Monday, November 30, 2009

Window on Eurasia: How a Finn Set in Train the Destruction of the Soviet Union

Paul Goble

Vienna, November 30 – Even as the Russian media marks the 70th anniversary of the start of the winter war between the Soviet Union and Finland, a Moscow commentator is arguing that a Soviet Finn disappointed in his hopes to become the president of a Sovietized Finland set in train the events that led to the destruction of the USSR.
In an essay posted on the site today, Maksim Kalashnikov argues that “just like in Biblical history (in which Abraham gave birth to Isaac and Isaac gave birth to Jacob), so too [Russians today] can follow the chain of those who worked for the collapse of the Soviet Union” (
If they do so, the nationalist writer continues, they will see that “Gorbachev was brought to power by Andropov” and that “the latter was the favorite and protégé of Otto Kuusinen,” who although not as well known as Molotov or Khrushchev “in fact played the role of a bomb under the foundation of the Soviet Union.”
When Stalin ended the Winter War without defeating Finland and then after World War II when he concluded a peace treaty with Helsinki rather than absorbing it into the Soviet bloc, Kalashnikov argues, Kuusinen, a longtime Comintern official who held some largely ceremonial posts in the short-lived Karelo-Finnish SSR, was not only disappointed but furious.
Kuusinen had hoped first in 1918-1920 and then in 1939 that Russian tanks would put him on “the Finnish ‘throne’” and when that did not happen, Kalashnikov argues, the Soviet Finnish leader decided to take his revenge against the “Russian” heart of the Soviet Empire by undermining those he felt had not supported him.
To that end, the Moscow commentator continues, Kuusinen recruited young people around him who shared his tastes and interest in a comfortable life. The first of these was Yury Andropov who became the head of the Komsomol in Karelia when Kuusinen headed the Soviet government there.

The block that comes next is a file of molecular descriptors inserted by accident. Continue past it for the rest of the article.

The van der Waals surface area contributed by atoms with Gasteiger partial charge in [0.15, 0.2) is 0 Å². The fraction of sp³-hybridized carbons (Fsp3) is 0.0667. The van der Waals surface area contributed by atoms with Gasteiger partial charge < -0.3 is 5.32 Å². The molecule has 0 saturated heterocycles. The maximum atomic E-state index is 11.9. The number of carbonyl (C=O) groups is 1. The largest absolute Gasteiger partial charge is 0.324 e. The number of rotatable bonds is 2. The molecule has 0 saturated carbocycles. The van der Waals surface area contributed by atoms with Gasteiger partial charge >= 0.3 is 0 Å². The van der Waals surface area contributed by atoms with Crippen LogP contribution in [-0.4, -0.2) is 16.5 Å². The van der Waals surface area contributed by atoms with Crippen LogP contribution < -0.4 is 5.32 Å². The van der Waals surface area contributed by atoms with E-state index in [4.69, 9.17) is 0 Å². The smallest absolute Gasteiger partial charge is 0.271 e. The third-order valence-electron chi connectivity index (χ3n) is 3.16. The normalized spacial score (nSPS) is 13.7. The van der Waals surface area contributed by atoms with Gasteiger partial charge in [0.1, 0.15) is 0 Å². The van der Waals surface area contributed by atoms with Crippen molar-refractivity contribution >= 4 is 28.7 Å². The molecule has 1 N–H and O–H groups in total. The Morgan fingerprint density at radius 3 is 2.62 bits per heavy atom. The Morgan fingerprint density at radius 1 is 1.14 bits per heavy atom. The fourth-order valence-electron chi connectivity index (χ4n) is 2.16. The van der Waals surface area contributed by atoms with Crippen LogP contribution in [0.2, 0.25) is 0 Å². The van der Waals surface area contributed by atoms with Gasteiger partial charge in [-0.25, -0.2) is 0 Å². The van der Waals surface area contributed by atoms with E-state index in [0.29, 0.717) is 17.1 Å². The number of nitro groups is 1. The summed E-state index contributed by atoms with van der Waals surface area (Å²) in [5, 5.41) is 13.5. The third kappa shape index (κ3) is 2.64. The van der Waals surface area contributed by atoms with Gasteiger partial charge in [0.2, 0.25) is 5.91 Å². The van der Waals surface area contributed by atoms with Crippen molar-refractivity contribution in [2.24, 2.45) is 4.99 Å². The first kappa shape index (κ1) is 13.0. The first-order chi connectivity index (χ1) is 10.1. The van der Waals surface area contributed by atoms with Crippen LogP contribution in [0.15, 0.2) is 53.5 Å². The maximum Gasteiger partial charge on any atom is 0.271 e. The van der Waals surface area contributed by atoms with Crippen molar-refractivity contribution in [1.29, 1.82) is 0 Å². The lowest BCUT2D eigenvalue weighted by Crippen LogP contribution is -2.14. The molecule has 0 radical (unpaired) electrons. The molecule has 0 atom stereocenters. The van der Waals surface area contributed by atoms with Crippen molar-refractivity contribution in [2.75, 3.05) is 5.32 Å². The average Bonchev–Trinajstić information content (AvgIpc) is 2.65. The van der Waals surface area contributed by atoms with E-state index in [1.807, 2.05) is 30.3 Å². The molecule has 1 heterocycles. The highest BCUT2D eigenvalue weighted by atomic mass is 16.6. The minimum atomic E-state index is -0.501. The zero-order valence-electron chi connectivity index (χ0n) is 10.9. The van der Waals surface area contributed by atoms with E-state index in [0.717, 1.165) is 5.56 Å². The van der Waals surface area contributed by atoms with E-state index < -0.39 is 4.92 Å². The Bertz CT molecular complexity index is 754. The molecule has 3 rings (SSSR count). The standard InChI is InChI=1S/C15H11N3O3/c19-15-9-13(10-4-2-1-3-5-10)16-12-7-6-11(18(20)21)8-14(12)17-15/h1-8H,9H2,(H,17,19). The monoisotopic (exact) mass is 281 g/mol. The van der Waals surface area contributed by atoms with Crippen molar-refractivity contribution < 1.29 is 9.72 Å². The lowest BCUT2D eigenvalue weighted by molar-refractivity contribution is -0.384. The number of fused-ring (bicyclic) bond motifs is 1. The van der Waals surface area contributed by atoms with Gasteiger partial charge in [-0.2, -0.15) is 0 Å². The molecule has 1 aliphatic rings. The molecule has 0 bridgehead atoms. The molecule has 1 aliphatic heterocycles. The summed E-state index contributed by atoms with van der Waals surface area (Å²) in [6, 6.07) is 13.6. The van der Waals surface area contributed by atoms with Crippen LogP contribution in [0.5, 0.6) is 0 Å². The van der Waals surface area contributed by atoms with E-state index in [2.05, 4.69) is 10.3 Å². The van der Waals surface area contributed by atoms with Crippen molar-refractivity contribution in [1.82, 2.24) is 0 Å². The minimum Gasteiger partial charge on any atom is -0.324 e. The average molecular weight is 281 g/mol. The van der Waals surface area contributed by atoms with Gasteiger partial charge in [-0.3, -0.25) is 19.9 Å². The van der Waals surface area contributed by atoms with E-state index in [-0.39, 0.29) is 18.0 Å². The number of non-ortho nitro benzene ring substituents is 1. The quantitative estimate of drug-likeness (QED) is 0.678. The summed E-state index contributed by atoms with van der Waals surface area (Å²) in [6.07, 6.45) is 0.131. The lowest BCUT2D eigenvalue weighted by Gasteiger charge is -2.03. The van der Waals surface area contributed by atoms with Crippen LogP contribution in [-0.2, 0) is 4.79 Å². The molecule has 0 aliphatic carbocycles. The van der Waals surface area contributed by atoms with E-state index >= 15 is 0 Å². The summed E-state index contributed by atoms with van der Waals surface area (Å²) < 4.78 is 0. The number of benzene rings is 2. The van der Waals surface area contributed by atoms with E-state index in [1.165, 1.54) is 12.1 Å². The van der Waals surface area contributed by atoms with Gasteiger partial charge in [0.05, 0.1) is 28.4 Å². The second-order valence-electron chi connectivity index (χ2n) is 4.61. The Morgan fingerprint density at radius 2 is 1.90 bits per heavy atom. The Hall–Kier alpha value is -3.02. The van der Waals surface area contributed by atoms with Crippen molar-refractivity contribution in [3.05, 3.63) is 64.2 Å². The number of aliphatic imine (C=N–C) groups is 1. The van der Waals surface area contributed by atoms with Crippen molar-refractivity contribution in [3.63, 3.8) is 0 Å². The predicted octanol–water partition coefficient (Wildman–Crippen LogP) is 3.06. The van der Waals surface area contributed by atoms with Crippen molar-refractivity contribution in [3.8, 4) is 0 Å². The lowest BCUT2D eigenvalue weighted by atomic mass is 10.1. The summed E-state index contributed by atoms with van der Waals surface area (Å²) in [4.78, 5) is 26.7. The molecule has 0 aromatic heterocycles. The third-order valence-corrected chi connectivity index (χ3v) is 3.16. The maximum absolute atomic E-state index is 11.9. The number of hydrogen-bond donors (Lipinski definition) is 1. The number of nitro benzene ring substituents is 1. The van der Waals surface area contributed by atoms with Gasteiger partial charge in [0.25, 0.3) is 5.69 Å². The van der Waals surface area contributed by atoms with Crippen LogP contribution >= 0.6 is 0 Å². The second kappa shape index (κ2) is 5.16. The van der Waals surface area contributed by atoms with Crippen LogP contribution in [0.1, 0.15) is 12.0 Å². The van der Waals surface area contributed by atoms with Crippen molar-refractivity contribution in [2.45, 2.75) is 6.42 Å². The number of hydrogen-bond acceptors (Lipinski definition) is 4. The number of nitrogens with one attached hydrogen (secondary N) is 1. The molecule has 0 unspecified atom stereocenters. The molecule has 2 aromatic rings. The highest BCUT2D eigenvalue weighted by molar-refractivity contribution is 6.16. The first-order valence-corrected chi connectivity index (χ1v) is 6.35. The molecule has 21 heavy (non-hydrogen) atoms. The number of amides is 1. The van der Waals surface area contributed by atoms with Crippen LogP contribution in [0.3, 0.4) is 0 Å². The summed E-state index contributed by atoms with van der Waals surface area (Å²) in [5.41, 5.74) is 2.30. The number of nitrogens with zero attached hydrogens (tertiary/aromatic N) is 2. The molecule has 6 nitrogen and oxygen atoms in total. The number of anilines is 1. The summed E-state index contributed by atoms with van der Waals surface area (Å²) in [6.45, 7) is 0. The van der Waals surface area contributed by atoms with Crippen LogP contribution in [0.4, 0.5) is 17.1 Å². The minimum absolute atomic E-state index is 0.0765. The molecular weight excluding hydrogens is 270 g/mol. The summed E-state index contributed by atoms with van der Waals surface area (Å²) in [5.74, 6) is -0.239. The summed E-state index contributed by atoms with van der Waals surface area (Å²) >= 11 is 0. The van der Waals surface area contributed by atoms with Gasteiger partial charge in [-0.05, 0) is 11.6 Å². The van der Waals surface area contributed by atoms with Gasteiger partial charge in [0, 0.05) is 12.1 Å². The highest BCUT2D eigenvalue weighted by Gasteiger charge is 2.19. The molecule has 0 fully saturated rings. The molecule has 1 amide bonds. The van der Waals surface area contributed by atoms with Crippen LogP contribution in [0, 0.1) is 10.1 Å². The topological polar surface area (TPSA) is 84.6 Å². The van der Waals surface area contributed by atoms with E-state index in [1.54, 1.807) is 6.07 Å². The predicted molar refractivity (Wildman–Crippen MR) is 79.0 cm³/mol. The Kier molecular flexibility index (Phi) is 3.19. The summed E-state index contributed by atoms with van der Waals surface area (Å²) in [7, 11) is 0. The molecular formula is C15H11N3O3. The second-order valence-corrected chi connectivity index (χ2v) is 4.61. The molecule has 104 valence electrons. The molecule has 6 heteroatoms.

Like Kuusinen who was a talented poet and essayist, under pseudonyms like V. Baltiysky who took price in founding the Soviet journal “Novoye vremya,” Andropov from the earliest times “wrote poems,” was interested in the latest “Western social thought,” “loved French wines, and liked to enjoy the glory and status of “an intellectual.”
According to Kalashnikov, “both Kuusinen and Andropov had a weakness for the comforts of life as organized in the West European style.” And a result, the former played a marginal role in World War II compared to the other leaders surrounding Stalin, and the latter was also “a gray” blur compared to the post-Stalin leadership.
Kuusinen was “an outsider, who was satisfied with formalities and representative functions in the state apparatus of the USSR and with literary-journalistic work. “ He was concerned about the Finnish communist party which he hoped he would someday lead, but that party, just like the Finnish state, wanted nothing to do with him.
In Kalashnikov’s understanding, Kuusinen was biding his time. After Stalin died, Kuusinen launched his project for “democratization” of the USSR, a project that ultimately lead to the demise of that country instead of its transformation and growth in the way that Deng Xiaoping transformed and strengthened China.
“The turning point and the beginning of the last flight upwards of the career of Kuusinen can be considered 1956 when two terrible shots were directed at the Soviet Union:” Khrushchev’s denunciation of Stalin, which Kuusinen as the party’s ideologist helped to write, and the Hungarian uprising which Kuusinen’s protégé Andropov helped to crush.
After 1956, Kuusinen became an academician and the formal author of the new edition of the textbook “Foundations of Marxism-Leninism.” And he began to assemble around him many who would become famous only later: Andropov of course, Fedor Burlatsky, Georgy Arbatov, Oleg Bogomolov, and Aleksandr Bovin, to name just a few.
And Kalashnikov continues, “in the milieu of the young intellectuals “attached to the Central Committee of the CPSU’ began the infectious spread of imported social science and economic theories,” theories that promoted “the intellectual ‘viruses’ of decay, disintegration and national incompleteness.”
Kalashnikov’s conspiratorial interpretation certainly overstates Kuusinen’s role. Others were very much and more prominently involved. But given the obsession Russian nationalists and communists have for blaming Andropov because of his role in the elevation of Gorbachev, it is useful to recall on this anniversary of a Soviet defeat just who gave Andropov his start.

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